Chasing the Norm

Australian academic and blogger on politics, international relations, and culture

City Limits: Why Australia’s cities are broken and how we can fix them

City Limits: Why Australia’s cities are broken and how we can fix them  by Jane-Frances Kelly, Paul Donegan Kelly_City Limits

We have become a nation of Two Australia’s. But the divide is not based on class, skin colour, or wealth (per say) but on how close to the CBD you live. Those in close enjoy access to good jobs, access to good services, high house values, higher levels of gender equality at work and lower work-life balance issues. Those further out suffer in all these areas.

This is a fantastic, if scary book. It combines several of the biggest issues of modern Australian life, and shows how they are centrally connected to our cities, and how we are comprehensively failing to address them.

The argument begins by noting that while the knowledge-economy was thought to have enabled us to all work ‘anywhere, anytime’, in fact it has pushed us towards the CBD. Where manufacturing let people live in the suburbs near the big plants, today’s economy forces everyone to head to a central point. So much so that 80% of Australia’s economy now occurs on 0.2% of our land.

But that’s not where the people are. Certainly not those who are new, poor, disadvantaged or just on average salaries. This book, if anything undersells, a story of two Australia’s. And while transport, governance and other concerns are part of the issue, the real culprit here is housing policy.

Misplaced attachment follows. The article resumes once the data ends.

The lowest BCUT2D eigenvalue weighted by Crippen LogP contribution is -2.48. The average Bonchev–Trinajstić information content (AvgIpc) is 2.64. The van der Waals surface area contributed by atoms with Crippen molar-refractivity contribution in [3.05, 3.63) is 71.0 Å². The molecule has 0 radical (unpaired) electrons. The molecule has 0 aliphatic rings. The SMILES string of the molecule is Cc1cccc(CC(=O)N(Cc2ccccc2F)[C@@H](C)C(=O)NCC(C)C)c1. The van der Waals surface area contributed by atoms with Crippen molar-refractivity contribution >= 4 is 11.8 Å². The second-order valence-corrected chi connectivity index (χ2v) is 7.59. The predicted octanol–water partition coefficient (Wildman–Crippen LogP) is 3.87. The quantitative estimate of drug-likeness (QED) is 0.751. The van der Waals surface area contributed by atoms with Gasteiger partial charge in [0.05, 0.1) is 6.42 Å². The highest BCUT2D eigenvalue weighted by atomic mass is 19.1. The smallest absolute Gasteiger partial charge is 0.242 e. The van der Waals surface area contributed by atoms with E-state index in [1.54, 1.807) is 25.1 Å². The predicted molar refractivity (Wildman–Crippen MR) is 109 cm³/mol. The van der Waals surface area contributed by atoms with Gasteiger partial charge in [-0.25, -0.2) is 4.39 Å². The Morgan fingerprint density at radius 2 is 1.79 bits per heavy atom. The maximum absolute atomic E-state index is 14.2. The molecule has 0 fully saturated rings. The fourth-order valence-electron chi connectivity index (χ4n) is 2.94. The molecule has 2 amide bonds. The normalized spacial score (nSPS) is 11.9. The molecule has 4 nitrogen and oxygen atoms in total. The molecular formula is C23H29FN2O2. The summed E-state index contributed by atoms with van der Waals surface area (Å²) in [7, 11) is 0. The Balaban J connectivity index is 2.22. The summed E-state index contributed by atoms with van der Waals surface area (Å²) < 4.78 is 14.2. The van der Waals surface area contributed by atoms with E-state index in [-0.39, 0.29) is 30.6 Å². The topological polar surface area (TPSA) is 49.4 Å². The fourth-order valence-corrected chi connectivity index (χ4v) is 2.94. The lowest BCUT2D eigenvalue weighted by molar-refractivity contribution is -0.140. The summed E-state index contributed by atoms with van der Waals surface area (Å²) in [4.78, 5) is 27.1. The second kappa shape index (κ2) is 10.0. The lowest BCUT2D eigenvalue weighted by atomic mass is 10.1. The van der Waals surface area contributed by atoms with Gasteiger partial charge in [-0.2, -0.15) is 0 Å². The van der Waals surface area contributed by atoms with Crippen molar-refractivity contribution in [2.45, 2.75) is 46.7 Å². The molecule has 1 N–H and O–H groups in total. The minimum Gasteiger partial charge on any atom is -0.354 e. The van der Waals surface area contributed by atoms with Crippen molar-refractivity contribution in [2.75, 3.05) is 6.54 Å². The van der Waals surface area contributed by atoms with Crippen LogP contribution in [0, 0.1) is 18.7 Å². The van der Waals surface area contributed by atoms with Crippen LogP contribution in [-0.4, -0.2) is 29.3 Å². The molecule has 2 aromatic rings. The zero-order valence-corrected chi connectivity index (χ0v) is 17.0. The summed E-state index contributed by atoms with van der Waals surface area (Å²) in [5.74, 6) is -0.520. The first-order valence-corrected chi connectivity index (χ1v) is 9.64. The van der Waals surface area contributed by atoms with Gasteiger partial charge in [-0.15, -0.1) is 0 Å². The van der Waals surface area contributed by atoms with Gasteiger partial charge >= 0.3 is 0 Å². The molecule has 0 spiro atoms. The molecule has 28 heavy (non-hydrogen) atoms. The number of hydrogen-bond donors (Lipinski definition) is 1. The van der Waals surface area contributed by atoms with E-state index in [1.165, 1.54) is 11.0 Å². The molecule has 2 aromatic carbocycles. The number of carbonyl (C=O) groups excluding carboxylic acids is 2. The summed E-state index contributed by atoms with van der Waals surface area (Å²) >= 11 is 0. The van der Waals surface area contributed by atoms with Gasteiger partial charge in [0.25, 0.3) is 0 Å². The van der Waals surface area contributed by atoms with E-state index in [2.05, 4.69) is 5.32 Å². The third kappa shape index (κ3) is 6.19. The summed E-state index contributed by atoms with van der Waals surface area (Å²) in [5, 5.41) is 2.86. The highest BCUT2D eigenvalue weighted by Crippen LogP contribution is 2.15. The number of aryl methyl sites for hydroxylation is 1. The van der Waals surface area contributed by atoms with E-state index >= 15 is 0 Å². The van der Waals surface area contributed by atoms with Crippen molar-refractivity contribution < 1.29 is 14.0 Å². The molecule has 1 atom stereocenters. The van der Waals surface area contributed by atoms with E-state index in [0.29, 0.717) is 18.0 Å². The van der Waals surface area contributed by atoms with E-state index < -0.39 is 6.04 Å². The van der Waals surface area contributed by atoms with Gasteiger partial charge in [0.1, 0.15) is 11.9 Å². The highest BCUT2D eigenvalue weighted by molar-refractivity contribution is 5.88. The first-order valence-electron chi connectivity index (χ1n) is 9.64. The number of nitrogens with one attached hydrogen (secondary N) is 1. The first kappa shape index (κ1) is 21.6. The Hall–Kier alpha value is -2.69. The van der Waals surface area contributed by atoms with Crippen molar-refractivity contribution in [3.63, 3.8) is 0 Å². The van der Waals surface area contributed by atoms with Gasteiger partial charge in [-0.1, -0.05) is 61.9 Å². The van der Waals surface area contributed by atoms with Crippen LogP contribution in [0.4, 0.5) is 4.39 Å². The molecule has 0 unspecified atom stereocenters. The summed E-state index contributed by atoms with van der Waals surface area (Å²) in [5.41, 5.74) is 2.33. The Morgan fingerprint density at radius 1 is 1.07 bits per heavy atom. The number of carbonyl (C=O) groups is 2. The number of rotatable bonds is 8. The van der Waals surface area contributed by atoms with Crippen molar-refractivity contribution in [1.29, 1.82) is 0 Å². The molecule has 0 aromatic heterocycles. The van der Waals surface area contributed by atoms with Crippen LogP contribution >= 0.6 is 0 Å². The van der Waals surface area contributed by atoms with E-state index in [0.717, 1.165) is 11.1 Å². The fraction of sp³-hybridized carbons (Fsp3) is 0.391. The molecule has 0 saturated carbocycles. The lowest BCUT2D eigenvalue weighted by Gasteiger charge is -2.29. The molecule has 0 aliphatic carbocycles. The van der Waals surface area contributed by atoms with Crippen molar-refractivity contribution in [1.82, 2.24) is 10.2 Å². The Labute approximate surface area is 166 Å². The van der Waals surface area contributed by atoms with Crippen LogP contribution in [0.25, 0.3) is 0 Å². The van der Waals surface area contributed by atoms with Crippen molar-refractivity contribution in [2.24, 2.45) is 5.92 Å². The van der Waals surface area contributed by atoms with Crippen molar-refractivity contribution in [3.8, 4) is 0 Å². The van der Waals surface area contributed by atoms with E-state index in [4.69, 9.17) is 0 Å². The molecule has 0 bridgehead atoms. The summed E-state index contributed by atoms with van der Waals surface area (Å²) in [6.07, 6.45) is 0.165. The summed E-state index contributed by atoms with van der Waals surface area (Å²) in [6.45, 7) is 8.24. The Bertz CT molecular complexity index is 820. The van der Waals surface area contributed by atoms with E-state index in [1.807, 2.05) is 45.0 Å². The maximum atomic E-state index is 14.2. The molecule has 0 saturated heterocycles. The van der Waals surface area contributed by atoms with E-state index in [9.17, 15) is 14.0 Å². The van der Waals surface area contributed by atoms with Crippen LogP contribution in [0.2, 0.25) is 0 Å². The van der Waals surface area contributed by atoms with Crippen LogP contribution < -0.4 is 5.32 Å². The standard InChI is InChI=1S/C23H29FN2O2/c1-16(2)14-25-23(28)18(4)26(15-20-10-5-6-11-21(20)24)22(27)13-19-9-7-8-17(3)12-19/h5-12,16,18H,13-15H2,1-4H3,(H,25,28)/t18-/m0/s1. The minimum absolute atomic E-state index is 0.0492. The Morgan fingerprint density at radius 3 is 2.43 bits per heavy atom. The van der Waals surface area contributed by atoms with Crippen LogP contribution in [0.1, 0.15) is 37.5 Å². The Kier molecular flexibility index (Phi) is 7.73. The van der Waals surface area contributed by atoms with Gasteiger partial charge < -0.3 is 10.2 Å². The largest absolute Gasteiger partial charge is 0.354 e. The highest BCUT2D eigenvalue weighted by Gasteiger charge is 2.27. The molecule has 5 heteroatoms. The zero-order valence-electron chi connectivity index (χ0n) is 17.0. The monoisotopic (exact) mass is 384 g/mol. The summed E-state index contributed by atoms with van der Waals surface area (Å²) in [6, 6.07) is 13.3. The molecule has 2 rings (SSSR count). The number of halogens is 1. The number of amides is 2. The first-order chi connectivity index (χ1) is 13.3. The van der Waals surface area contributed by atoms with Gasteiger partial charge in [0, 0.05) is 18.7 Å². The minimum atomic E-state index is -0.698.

The pursuit of the Australian dream is killing the Australian dream. By assuming everyone wants a large, detached house in the outer suburbs we have built cities which are increasingly harming our lives and our economy.

We are not building enough houses for people, nor the kinds of houses they want, nor in the places they want. Rich suburbs with access to good services and jobs have become virtual forts, keeping out anyone else who wants to access these benefits. Notably one area the authors do not point the finger at is population growth. The problem is not that we are growing too fast, but that we’re doing such a bad job of managing it that all growth is a problem. Likewise foreign investment is about 1% of the market, so again it’s not the culprit.

Tackling this will be tough. Unlike many other countries, there’s usually no one responsible for an entire city (hence why we should abolish the states, though that’s a topic for another day). Worse, it will require both sides of politics to sacrifice beloved policies. The Right needs to embrace more public transport (especially trains). The left needs to recognise that housing policy regulations are crippling the very ‘working families’ they claim to speak on behalf of. And both sides need to become much much better at engaging with the public to see what they want and find what trade offs they will accept.

There’s much to recommend about this book. In fact, anyone interested in Australia’s politics, economy or social changes should pick it up. Best book I’ve read this year in fact.